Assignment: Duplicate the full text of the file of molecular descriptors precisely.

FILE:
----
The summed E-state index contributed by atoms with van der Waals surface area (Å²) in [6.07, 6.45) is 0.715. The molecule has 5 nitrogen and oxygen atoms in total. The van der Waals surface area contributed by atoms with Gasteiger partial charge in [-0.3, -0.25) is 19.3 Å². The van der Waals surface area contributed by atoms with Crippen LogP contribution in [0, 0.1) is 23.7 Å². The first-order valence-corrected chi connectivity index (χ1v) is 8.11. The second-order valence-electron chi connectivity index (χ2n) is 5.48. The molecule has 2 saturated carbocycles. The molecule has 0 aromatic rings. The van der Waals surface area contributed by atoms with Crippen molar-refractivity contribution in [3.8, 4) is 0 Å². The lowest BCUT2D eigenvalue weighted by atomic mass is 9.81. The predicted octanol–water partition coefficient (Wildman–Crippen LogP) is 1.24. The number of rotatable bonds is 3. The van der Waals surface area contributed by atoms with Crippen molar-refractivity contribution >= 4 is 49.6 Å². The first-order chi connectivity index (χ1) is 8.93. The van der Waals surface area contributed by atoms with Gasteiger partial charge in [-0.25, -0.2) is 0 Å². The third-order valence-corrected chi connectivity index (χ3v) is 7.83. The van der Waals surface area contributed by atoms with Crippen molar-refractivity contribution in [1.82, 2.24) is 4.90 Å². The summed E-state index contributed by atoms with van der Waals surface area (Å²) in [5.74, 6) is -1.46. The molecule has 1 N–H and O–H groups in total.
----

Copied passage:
The summed E-state index contributed by atoms with van der Waals surface area (Å²) in [6.07, 6.45) is 0.715. The molecule has 5 nitrogen and oxygen atoms in total. The van der Waals surface area contributed by atoms with Gasteiger partial charge in [-0.3, -0.25) is 19.3 Å². The van der Waals surface area contributed by atoms with Crippen LogP contribution in [0, 0.1) is 23.7 Å². The first-order valence-corrected chi connectivity index (χ1v) is 8.11. The second-order valence-electron chi connectivity index (χ2n) is 5.48. The molecule has 2 saturated carbocycles. The molecule has 0 aromatic rings. The van der Waals surface area contributed by atoms with Crippen molar-refractivity contribution in [3.8, 4) is 0 Å². The lowest BCUT2D eigenvalue weighted by atomic mass is 9.81. The predicted octanol–water partition coefficient (Wildman–Crippen LogP) is 1.24. The number of rotatable bonds is 3. The van der Waals surface area contributed by atoms with Crippen molar-refractivity contribution >= 4 is 49.6 Å². The first-order chi connectivity index (χ1) is 8.93. The van der Waals surface area contributed by atoms with Gasteiger partial charge in [-0.25, -0.2) is 0 Å². The third-order valence-corrected chi connectivity index (χ3v) is 7.83. The van der Waals surface area contributed by atoms with Crippen molar-refractivity contribution in [1.82, 2.24) is 4.90 Å². The summed E-state index contributed by atoms with van der Waals surface area (Å²) in [5.74, 6) is -1.46. The molecule has 1 N–H and O–H groups in total.